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Intervertebral Disc (L4-L5)
Connective Tissue

Intervertebral Disc (L4-L5)

Discus intervertebralis

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Anatomical Relations

The intervertebral disc is a fibrocartilaginous joint which sits between adjacent vertebral bodies. It consists of an inner nucleus pulposus and outer anulus fibrosus. The nucleus pulposus lies posterior to the center of the vertebral body. It is surrounded by the concentric lamellae of the anulus fibrosus.

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The intervertebral discs give approximately 25% of total vertebral column length (4). The nucleus pulposus acts as a shock absorber and permits a very limited range of movement between vertebrae. The anulus fibrous connects adjacent vertebral bodies and confers stability to the vertebral column.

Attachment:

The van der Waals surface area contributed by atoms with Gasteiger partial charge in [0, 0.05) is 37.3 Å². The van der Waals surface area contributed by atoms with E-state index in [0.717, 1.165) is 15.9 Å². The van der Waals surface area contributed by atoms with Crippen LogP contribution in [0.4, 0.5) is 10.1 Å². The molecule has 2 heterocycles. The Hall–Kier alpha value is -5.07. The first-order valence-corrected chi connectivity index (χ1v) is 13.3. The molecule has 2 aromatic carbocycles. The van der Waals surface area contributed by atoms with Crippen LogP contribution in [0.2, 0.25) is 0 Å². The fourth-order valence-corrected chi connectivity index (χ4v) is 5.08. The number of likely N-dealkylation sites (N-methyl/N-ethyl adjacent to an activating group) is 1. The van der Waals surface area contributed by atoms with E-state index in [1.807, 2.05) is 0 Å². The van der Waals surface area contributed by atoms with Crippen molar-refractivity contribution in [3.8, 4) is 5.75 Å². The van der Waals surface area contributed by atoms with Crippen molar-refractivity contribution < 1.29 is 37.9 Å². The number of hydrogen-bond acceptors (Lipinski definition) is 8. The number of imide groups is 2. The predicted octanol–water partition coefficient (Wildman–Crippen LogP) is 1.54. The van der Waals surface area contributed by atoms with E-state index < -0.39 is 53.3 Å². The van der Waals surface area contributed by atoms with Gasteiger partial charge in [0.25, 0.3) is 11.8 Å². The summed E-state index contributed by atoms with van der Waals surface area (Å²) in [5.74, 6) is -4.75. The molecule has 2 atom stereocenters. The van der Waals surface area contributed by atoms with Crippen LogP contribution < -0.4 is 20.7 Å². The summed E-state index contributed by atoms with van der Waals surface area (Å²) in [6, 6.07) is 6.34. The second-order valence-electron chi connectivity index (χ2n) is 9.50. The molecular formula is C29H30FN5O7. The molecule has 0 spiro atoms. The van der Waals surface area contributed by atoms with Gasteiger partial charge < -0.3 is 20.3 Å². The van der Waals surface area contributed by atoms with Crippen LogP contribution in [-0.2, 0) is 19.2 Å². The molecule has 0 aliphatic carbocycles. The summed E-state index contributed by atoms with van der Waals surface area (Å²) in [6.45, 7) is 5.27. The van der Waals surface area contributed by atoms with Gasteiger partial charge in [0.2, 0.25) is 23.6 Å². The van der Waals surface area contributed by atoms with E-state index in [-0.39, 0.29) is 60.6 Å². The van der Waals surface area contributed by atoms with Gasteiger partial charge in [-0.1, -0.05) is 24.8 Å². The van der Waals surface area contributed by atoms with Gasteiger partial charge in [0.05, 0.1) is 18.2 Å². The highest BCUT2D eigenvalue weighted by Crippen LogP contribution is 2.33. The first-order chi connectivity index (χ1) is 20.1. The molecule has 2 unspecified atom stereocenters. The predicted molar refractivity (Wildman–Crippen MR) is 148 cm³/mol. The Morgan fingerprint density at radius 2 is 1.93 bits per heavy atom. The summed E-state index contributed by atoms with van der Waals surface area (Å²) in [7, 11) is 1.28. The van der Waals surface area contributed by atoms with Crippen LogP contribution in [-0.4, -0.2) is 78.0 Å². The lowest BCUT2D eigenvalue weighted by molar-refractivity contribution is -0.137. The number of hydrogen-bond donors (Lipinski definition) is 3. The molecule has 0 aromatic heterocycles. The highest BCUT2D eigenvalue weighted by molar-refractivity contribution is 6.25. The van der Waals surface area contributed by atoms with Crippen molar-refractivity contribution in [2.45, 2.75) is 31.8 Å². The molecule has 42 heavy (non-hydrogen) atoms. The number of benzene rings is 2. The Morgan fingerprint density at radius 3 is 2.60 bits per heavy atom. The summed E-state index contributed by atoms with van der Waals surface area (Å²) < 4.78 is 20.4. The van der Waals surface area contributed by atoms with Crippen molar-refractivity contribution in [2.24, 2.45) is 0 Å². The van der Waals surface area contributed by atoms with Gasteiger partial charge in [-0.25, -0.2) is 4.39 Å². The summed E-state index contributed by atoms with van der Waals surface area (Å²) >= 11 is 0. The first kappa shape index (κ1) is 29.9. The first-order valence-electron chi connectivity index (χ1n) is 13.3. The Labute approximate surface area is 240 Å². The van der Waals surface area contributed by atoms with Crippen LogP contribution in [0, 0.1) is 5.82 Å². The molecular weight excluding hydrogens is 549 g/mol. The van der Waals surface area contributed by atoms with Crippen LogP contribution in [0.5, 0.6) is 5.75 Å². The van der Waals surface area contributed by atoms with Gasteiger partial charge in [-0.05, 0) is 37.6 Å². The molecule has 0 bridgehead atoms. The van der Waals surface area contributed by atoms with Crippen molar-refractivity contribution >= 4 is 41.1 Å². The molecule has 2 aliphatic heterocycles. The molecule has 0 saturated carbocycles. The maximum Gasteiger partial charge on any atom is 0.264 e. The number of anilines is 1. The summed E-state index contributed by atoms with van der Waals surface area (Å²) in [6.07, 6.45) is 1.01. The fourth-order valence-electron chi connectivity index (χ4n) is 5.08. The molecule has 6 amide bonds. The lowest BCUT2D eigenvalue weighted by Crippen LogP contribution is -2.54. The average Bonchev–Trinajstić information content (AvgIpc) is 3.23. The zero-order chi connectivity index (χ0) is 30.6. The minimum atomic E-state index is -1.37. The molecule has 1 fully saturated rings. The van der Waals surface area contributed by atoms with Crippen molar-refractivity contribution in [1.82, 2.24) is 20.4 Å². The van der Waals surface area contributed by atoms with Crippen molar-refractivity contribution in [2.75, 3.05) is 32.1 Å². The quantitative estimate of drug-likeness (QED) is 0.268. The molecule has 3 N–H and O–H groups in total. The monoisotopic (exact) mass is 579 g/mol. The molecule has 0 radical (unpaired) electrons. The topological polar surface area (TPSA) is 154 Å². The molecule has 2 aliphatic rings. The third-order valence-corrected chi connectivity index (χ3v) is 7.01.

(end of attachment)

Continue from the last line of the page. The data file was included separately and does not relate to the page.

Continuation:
Overall, the intervertebral discs of the lumbar region are the thicker than their cervical or thoracic counterparts. Each disc is thinner posteriorly and assists in forming the curvature of the lumbar region.

The nucleus pulposus is a gelatinous tissue containing loosely connected collagen fibers while the annulus fibrosus contains a series of concentric lamellar rings of collagen fibers.

List of Clinical Correlates

—Lumbar spinal stenosis



Waxenbaum JA, B. F. Anatomy, Back, Spine, Intervertebral Disc. Treasure Island (FL): StatPearls Publishing; 2017.

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